Knowledge Archive

McKinsey, February 9, 2009, Andrew Campbell, Stuart Sinclair
To meet the challenges of the economic crisis, corporate boards must change the way they work.
This short essay is a Conversation Starter, one in a series of invited opinions on topical issues. Read what the authors have to say, then let us know what you think. As companies grapple with uncertainty of a magnitude that few have experienced before, their boards should begin by questioning fundamental strategic assumptions: Is our view of the market realistic? Does our financing strategy... Read more »
Bain & Company, December 10, 2008, Darrell Rigby
Pull the Right Levers for Your Situation
The current economic downturn is likely to be steep, long and turbulent. What are the right moves now and over the coming months to adjust and play to your strengths? A critical first step is determining exactly where you stand. A tropical storm viewed from a weather satellite looks more or less uniform, as if it is affecting every area it touches with equal force. On the ground the picture... Read more »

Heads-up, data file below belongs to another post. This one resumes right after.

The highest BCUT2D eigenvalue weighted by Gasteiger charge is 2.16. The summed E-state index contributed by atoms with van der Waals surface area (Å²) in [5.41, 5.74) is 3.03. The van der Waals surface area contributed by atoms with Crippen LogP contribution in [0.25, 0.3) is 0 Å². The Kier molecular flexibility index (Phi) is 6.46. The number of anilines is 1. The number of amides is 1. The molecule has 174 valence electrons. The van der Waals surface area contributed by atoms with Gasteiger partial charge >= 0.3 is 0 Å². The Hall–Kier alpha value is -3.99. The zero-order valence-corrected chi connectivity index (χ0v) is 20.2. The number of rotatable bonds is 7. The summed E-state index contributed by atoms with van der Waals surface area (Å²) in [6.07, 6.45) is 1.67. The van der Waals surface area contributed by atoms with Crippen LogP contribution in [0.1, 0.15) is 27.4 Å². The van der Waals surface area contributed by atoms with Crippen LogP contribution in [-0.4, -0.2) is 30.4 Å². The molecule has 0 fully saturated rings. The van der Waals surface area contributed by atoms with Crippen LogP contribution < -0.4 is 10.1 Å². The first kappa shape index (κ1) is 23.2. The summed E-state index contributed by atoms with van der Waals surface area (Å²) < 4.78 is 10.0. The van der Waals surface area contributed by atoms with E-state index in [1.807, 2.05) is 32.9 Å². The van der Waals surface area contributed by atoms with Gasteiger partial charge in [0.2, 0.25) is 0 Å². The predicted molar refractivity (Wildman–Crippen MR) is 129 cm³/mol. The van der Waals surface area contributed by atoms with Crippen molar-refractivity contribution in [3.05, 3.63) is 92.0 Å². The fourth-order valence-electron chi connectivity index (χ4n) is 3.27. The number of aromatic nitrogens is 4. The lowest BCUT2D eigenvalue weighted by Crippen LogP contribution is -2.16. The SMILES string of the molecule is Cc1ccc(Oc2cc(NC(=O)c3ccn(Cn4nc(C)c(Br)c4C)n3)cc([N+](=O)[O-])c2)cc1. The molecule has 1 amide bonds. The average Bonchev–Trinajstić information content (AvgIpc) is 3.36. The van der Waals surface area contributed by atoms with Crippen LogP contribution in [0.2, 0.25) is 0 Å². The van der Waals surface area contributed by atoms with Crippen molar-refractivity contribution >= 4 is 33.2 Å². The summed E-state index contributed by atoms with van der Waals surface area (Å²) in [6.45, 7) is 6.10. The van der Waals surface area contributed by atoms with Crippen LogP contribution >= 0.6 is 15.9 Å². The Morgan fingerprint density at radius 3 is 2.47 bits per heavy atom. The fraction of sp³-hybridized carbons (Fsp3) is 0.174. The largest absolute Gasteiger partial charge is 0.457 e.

McKinsey, December 1, 2008, Lowell Bryan, Diana Farrell
The range of possible futures confronting business is great. Companies that nurture flexibility, awareness, and resiliency are more likely to survive the crisis, and even to prosper. The future of capitalism is here, and it’s not what any of us expected. With breathtaking speed, in the autumn of 2008 the credit markets ceased functioning normally, governments around the world began... Read more »
McKinsey, December 1, 2008, Hugh Courtney
Although even the highest levels of uncertainty don’t prevent businesses from analyzing predicaments rationally, says author Hugh Courtney, the financial crisis has shown us the limits of our tools—and minds. Hugh Courtney’s book,20/20 Foresight: Crafting Strategy in an Uncertain World, was published the day before the terrorist attacks of September 11, 2001. As the economist and former... Read more »
McKinsey, December 1, 2008, Matthew Guthridge, John R. McPherson, William J. Wolf
A downturn can give smart companies a chance to upgrade their talent.
Downturns place companies’ talent strategies at risk. As deteriorating performance forces increasingly aggressive head count reductions, it’s easy to lose valuable contributors inadvertently, damage morale or the company’s external reputation among potential employees, or drop the ball on important training and staff-development programs. But there is a better way. By emphasizing talent in... Read more »


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